College life can be filled with a series of ups and downs. At the age of 22, Edward G. Young III broke his neck as a result of an incident involving his fraternity. He found himself battling depression from having his physical abilities taken away from him. He found his way out of that darkness and now uses his story and other real-life examples of how individuals have either succumbed to or overcome their peril. This program highlights the dangers that the practice of hazing can lead to and the importance of not giving in to peer pressure when faced with those situations. In addition, Edward inspires students to overcome physical and mental exhaustion students experience throughout the course of their college careers.

Sprains, Strains, and Fractures: Greeks and the Law
Joseph Richardson

By sharing real-life examples, Joseph explains to fraternity and sorority life members the ramifications of the law for campuses in general, the legal relationship between colleges/universities and chapters and, most importantly, that fraternity and sorority members are not necessarily able to hide behind a university to escape liability in negligent actions.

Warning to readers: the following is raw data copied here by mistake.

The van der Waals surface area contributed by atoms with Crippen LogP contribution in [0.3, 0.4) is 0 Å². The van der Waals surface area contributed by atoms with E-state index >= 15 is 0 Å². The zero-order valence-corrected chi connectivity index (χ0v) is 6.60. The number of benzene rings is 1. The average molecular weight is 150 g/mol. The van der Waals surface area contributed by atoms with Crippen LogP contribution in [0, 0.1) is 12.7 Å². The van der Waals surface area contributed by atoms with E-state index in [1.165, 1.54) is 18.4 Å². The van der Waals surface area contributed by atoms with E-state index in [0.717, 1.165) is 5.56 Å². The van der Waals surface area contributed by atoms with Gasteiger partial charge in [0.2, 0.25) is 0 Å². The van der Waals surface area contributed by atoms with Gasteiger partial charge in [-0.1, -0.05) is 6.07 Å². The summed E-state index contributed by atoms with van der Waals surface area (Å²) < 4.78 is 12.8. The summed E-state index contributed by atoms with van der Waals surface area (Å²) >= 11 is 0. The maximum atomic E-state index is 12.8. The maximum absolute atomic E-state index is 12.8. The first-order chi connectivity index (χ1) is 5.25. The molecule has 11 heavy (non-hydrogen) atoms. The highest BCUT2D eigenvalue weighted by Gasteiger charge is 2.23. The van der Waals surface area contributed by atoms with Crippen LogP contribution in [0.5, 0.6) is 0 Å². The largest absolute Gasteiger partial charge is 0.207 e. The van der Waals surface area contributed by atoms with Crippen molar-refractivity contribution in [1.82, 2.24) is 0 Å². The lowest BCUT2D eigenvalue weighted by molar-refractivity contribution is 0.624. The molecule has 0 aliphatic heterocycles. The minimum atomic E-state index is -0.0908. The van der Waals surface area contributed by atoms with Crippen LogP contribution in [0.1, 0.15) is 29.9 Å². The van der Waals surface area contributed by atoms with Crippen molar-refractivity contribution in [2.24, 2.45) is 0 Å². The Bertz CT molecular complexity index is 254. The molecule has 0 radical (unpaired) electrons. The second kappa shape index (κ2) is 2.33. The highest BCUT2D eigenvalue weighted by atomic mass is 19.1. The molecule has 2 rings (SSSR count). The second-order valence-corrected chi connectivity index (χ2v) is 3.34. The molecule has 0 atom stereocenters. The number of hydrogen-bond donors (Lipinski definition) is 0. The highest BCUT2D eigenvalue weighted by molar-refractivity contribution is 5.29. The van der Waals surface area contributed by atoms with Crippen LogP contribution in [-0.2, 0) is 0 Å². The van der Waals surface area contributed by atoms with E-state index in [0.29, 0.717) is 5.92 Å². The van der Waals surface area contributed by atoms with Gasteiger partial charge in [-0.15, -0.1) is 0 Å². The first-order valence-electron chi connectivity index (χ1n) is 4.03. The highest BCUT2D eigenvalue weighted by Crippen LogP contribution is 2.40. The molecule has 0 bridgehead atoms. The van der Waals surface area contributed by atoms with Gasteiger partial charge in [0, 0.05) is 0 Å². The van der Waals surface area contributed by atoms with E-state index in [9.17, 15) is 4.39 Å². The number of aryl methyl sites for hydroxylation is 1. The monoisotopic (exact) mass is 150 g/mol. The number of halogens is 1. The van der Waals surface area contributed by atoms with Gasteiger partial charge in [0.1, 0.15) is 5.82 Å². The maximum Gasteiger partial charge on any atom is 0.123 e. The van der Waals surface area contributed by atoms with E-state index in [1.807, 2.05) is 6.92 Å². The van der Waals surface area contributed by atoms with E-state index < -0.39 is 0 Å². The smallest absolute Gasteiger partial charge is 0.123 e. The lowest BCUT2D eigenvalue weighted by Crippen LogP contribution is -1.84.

This keynote includes talking about “groupthink” mentality that is often the cause of crimes such as DUI, hazing practices, and sexual assault. Joseph presents how group mentality often leads to the minimization of inappropriate and even illegal activity that makes problems more likely to occur. From a distance, we minimize or “skirting the law” or “towing the line,” like a “sprain,” however, the minimization is what leads to unnecessary risk taking, and it turns out to be a full-blown “fracture.” Sprains, Strains, and Fractures: Greeks and the Law, highlights legal trends as it pertains to college liability issues to give a vision of where the law is going. It is a real “wake-up call” that still manages to be engaging, interesting, and most importantly, empowering.

“We Don’t Haze” They Said
Kaylon Blake

I remember being a college freshman and being EXTRA excited to go to my first Greek informational meeting. I knew nothing about fraternities or sororities besides what I saw on television. Soooooooooo like many freshman I believed everything they said. One thing they said was “We don’t haze”, and, well, like most freshmen, I believed that too! From the moment I joined the Greek community I realized that the statement was true, we are all non-hazing organizations… However, we do have a few hazing members, and that is the problem!

National Hazing Prevention Week